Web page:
Merit 1/24 1956 Ferrari GP
|Scott Van Aken
The D50 made its race debut toward the end of the 1954 Formula One season in the hands of two-time and reigning World Champion, Italian driver Alberto Ascari. In its very first event Ascari took both pole position in qualifying and fastest race lap, although his car's clutch failed after only ten laps. Following Ascari's death, and in increasing financial trouble, the Lancia family sold their controlling share in the Lancia company, and the assets of Scuderia Lancia were given to Scuderia Ferrari. Ferrari continued to develop the car, although they removed many of Jano's most innovative designs, and the car was rebadged as the "Lancia-Ferrari D50" and later simply the "Ferrari D50". Juan Manuel Fangio won the 1956 World Championship of Drivers with this car modified by Ferrari. During their competition lifespan D50s were entered into 14 World Championship Formula One Grands Prix, winning five.
I remember as a child reading some of my favorite racing magazines and seeing advertisements for these kits. However, it wasn't until just a short time ago, when I got some of these kits from a Facebook sales page that I actually held one of the boxes of these kits. A few years back, Atlantis reissued a double box that included Merit's Alfa Romeo and Talbot Lago. I have to assume that Atlantis has the tooling for the rest of the line, though they have never released anything other than this one boxing, which is no longer listed on their site.
The kit is basic to the max, as you'd expect from a kit of the 50s. Note that the image does not show all the very small parts, but everything is in the box. There are front and rear suspension sections that are trapped between the body halves. Before closing the halves a seat and steering wheel need to be installed. A decal (which is well beyond its 'use by' date) provides instruments.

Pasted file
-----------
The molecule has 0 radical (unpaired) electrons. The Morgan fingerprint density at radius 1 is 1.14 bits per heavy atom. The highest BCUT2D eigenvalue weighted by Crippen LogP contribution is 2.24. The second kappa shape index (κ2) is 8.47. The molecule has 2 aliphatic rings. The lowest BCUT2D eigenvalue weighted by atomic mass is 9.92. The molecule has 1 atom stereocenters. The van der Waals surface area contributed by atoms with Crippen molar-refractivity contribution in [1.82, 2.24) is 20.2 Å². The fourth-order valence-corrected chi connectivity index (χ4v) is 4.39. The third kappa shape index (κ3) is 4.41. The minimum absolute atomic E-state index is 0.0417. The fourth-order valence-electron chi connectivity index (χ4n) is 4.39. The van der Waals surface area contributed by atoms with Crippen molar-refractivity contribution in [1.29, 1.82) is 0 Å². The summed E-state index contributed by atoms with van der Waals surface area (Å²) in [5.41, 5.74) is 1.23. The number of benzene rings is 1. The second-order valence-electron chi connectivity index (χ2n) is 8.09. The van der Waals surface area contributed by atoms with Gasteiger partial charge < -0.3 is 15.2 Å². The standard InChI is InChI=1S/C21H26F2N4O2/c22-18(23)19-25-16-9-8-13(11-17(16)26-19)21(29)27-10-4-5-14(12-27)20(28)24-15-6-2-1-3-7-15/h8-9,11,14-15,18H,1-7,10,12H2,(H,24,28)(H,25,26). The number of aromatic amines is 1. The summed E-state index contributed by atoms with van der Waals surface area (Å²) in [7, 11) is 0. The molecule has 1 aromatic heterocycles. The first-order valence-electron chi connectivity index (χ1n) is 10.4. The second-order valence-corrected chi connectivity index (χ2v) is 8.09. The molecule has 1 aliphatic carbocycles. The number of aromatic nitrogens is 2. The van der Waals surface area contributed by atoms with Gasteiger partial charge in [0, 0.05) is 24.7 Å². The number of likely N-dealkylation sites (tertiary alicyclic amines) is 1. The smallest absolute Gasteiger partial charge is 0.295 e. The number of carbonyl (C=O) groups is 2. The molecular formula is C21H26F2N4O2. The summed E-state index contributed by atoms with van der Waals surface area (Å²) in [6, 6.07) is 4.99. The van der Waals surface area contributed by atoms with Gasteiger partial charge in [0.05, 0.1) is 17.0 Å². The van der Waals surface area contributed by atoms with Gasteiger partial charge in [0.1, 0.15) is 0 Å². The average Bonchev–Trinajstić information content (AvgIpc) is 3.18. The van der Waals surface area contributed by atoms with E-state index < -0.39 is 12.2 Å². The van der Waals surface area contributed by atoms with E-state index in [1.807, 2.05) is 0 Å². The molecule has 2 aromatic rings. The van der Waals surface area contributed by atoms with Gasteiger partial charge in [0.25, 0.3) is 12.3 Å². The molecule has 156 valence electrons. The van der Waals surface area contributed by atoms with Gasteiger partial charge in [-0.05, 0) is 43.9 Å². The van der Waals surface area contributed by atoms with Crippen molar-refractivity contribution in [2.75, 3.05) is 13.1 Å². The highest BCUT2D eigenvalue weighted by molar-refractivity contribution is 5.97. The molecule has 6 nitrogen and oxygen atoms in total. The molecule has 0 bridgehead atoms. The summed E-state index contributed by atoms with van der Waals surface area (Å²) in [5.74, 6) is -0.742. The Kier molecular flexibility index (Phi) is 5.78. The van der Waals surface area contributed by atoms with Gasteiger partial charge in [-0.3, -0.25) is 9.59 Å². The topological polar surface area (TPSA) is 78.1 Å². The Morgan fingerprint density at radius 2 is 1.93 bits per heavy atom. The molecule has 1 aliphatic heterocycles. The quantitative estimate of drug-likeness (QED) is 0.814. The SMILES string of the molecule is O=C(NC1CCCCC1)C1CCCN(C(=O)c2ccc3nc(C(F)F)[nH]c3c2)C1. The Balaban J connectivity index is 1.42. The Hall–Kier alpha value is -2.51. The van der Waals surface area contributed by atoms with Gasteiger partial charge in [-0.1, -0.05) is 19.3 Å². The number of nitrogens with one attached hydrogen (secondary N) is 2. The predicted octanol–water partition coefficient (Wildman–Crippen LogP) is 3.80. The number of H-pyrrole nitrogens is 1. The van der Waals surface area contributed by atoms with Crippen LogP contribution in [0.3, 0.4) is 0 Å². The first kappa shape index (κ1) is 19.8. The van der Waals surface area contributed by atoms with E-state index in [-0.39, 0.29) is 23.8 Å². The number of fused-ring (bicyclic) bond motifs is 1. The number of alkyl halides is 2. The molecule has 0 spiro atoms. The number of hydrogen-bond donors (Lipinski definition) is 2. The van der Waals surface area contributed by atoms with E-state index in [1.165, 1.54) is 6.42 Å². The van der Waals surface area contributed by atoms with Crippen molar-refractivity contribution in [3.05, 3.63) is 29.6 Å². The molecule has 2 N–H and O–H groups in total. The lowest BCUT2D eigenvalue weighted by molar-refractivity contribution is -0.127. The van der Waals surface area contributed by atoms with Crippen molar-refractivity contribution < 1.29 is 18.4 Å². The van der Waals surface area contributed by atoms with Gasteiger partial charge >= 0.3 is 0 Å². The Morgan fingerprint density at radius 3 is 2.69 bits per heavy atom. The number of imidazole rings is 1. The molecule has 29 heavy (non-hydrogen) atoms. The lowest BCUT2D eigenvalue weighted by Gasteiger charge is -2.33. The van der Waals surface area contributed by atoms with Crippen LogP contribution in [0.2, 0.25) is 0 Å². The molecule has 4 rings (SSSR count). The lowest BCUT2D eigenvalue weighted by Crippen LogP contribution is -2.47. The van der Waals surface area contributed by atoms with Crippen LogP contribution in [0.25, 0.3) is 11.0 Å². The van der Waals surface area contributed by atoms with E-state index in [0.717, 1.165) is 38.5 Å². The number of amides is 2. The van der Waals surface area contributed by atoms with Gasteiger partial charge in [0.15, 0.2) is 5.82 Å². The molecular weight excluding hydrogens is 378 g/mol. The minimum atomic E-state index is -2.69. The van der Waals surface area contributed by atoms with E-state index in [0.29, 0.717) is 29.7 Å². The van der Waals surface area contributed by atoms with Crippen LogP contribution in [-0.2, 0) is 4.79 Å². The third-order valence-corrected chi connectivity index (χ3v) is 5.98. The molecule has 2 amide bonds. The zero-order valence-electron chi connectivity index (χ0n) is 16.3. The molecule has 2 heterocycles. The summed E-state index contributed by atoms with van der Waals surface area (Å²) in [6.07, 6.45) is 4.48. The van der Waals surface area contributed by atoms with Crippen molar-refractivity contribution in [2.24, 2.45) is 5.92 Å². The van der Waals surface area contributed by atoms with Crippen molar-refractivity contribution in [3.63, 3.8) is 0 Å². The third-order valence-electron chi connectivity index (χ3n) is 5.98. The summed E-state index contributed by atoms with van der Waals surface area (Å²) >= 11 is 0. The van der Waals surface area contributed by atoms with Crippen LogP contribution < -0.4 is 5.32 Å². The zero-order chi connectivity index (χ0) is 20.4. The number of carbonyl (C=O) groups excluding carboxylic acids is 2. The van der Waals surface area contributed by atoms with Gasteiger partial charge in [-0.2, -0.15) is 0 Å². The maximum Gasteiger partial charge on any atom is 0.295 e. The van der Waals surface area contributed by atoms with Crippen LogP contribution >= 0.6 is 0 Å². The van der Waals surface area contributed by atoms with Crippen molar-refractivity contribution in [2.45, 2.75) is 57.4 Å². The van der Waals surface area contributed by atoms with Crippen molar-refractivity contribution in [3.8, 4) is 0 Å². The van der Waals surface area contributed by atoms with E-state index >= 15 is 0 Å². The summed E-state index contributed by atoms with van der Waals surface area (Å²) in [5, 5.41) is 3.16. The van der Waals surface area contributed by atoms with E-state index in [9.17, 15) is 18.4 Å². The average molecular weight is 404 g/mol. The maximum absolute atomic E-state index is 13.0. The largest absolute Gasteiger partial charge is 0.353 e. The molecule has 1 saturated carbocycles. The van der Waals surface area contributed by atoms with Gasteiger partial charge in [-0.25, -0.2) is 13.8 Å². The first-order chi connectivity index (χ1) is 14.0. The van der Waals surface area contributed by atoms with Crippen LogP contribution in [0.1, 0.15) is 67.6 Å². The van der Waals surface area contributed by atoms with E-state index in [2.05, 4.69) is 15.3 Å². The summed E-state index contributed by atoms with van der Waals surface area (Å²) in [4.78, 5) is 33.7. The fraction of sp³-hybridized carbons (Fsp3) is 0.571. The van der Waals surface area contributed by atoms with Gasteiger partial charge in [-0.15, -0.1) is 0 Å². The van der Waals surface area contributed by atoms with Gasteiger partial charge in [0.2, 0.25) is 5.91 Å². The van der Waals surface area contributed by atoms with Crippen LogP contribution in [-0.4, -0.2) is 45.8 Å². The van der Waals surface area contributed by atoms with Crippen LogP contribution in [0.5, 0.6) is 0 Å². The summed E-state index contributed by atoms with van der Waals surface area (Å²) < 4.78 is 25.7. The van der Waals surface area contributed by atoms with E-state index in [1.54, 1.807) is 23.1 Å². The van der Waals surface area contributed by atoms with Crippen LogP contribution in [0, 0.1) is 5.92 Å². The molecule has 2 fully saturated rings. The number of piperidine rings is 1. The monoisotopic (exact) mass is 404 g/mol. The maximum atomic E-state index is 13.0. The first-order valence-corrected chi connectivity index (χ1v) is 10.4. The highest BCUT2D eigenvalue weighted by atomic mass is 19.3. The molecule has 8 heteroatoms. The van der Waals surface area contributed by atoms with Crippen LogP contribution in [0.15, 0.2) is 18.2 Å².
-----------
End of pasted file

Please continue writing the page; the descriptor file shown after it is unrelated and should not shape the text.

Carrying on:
Plastic wheels/tires are included and these are designed to roll. Clear plastic discs are provided and one is to put decals on them to simulate wire wheels. The wheels are held in place by knock-off hubs and past experience with the Atlantis kits shows this to work very well, though the wheels are a tad wobbly. A nose piece finishes the basic body. Other body parts are a small windscreen, a fuel filler cap, mirrors, and a single exhaust section. This latter piece is incorrect for the 1956 car and there should be four exhaust pipes exiting that area. This can be easily simulate with plastic tubing.
Instructions are typical of the era with basically a large exploded view. In the history and construction write-up is information on the various colors that should be used. There is a decal sheet with numbers, instruments, and the wire wheels. As you can see from the image, these nearly 70 year old decals are probably unusable. Finding replacements is pretty well impossible, but scrounging around various other manufacturer's decals should enable something pretty close to be used.
One won't win awards for these kits as they come from the box. However, there are some aftermarket bits that can be used to spiffy something up, such as resin/p.e. wheels. However one builds it, it can make into a nice model for your shelves. Below is an image of the Talbot Lago I did years back so you can see about what the finished result will look like.
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